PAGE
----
We’re In This Room Together

At our recent Western Massachusetts Writing Project conference, the keynote speaker was educator Kelly Norris, whose new book — Too White — explores her identity and her story through the lens of race, bias, empathy and social justice.

Here, she reads some of her recently published book:

Interestingly, during the Q&A period, Kelly responded to a question about addressing difficult issues like these while working in a relatively insular school community, and Kelly mentioned how difficult a role that can be. Particularly, she noted, when she always seems like “that person in the room” who raises questions and challenges assumptions and bias.

Then, while watching the video archive of a Studio Visit for the Equity Unbound course, I heard the same phrase by some of the guests, noting that they often feel like “that person in the room” and put on the spot.

Which led to a comic. We’re in the room together.

Spark change

Peace (and understanding),
Kevin

Graphic Novel Review: Hey, Kiddo

Compassion is a word that comes to mind after readingJarrett Krosoczka’s new graphic memoir entitled Hey, Kiddo. I’m not speaking of the compassion of the reader to his story — although one gets to know of his struggles and his family’s love for him despite the situation, and certain compassion is activated — but of Krosoczka’s compassion for his own younger self.

There’s a real spirit of fighting against the odds in this story, and of finding the people who will be there to support you along the way. If you are lucky. For surely, just as Krosoczka’s story shows how far he came with a mother with a heroin addiction and a father who did not reach out to him until his late teen years, there are so many kids — they’re in our classrooms if we look close enough — who are struggling without the support Krosoczka was able to get from his grandparents and extended family.

If you don’t know of Krosoczka, he is a talented storyteller and graphic artist, known mostly among my students for his Lunch Lady series. But he has also done other stories that reach an elementary audience. Hey Kiddo is very different in style and substance and depth (not to take away from Lunch Lady) — even my 14-year-old son, picking up my copy of the book, which I told him he really should read, asked: “He wrote the Lunch Lady? This seems … very different.”

What emerges from Hey Kiddo is the power of story, and the way he was able to use art and comics to find his way forward through his childhood struggles. It also points to the power of adults encouraging those talents. His grandparents — rough and endearing — were his vital support network, providing opportunities for his art (one birthday, he got a drafting table from them; another time, they surprised him with lessons at an art gallery that proved to be a critical juncture forward.)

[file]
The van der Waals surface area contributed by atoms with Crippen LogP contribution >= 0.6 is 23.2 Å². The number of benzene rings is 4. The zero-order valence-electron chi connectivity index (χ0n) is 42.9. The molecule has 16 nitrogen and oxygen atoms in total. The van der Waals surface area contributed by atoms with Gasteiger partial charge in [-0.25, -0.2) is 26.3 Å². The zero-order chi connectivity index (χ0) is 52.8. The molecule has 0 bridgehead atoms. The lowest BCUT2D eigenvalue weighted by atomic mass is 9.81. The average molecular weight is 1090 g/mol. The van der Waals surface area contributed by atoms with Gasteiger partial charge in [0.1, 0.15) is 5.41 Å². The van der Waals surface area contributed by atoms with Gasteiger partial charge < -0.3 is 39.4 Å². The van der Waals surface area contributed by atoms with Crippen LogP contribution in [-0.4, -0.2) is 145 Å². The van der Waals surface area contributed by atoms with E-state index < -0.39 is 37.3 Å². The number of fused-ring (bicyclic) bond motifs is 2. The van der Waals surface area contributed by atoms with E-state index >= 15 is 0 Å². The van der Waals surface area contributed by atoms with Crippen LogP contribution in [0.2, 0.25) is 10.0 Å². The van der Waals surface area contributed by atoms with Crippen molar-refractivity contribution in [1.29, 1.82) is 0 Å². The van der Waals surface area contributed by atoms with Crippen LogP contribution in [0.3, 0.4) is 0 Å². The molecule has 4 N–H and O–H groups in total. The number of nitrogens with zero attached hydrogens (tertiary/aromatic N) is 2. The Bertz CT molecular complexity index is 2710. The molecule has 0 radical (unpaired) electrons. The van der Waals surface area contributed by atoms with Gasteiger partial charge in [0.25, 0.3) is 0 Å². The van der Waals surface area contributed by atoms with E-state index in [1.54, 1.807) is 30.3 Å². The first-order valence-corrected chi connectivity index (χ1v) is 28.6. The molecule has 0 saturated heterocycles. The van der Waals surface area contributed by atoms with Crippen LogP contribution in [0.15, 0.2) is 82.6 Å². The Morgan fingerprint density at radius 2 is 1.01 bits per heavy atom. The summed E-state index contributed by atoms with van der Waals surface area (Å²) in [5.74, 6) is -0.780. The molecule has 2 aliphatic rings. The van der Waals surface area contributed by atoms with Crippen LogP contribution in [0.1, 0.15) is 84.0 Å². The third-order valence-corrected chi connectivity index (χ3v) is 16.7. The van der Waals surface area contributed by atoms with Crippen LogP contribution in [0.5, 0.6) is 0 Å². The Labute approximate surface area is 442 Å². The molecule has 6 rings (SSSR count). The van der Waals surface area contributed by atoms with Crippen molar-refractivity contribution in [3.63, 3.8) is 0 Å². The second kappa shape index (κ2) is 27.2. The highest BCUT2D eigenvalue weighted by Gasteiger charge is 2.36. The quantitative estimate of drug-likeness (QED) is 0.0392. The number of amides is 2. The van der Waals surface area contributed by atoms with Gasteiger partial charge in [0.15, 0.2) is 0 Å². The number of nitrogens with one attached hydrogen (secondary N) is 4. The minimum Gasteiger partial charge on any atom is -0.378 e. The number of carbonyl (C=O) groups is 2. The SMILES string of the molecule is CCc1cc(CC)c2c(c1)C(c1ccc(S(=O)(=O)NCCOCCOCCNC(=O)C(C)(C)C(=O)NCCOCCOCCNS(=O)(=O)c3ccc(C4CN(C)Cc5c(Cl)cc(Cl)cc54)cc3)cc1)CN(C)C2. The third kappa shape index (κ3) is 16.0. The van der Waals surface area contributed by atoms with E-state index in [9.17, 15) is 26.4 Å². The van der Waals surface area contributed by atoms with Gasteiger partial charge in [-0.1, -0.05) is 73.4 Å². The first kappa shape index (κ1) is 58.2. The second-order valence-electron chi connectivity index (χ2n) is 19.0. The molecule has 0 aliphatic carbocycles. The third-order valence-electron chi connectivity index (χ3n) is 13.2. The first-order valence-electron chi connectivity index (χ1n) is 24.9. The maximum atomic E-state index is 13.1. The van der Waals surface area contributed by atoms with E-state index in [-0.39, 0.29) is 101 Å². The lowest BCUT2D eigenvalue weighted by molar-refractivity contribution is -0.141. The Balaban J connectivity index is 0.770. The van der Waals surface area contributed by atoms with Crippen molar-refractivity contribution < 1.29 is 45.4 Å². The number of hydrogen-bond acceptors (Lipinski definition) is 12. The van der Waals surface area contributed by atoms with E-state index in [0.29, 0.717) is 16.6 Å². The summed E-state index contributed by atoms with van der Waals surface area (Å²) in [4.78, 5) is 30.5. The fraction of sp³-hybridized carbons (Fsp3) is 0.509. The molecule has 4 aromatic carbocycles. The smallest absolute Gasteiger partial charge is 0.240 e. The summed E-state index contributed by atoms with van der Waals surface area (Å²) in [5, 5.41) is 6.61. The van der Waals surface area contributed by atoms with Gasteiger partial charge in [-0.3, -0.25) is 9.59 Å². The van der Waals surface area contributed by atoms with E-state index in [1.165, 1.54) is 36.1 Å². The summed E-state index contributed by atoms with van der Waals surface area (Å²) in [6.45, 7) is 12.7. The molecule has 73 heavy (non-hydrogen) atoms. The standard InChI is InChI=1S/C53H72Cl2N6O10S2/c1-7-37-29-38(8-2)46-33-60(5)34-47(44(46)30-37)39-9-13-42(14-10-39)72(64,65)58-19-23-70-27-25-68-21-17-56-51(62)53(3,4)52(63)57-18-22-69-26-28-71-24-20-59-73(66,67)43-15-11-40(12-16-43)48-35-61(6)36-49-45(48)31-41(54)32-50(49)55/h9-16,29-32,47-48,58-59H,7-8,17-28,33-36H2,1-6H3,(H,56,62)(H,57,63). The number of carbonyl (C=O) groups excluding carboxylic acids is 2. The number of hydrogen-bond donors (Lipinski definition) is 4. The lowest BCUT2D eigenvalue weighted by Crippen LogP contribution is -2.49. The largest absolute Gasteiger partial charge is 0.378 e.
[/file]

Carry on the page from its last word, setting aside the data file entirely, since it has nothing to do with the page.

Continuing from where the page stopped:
I also appreciated the end notes, where Krosoczka writes about the writing of this story. How difficult it was to tell. How important it was to tell. And when he talks about his choices for the book’s artistic style – the reasons behind color hues, or the meaning of background images, or the rationale for frames spilling into each other — it is nearly a master lesson on making comics.

This book is more geared for middle and high school and adult readers, just in case you are in a school setting thinking of adding this to your library because of Krosoczka’s name and his previous work. While advanced elementary readers might be interested in his story, know that the references to drug abuse and other traumatic events are central to Krosoczka’s story. That said, there’s nothing here that does not reflect the larger world and nothing so graphic that even an elementary student would be alarmed by. Still, I ‘d suggest you read it first before bringing it into your classroom.

And of course, you should read Hey, Kiddo anyway. It’s that good.

Peace (between pages),
Kevin

PS — NPR Fresh Air has a nice piece, too.

Slice of Life: RoomGameSounds Bonus Track

(This is for the Slice of Life challenge, hosted by Two Writing Teachers. We write on Tuesdays about the small moments in the larger perspective … or is that the larger perspective in the smaller moments? You write, too.)

During a freewheeling exploration of possible song ideas for a recent musical project — A Whale’s Lantern: Field Trip — I put forth a suggestion that my partner and I work with some past audio sounds of a classroom of students working to hack the game of chess.

The theme of the collaborative music project was ‘school.’ I tinkered with something to show what I was thinking — with bass and synth and some effects on the student voices to expand the atmosphere — but we decided to go in another direction instead, cranking out a three minute rocker called Outcast Kid.

Still, I liked how the use of student voices informed a piece of music. Or might have, if we had developed it further. Take a listen:

I still like how the sounds of the kids becomes the atmospheric element of this groove. You can just hear my voice, asking questions of groups of students, and then explaining the games they were making with a modified chess board and assorted other things, like dice.

Peace (sounds strange),
Kevin

Making Music with the World: A Whale’s Lantern 3 (Field Trip)

Whale's Lantern 3

For the past year or so, I have been involved in three rounds of a music project called A Whale’s Lantern. Folks in the Mastodon networking space are randomly paired with other volunteers, and then they have an extended period of time to write and record a song on a theme. The most recent theme was along the lines of school.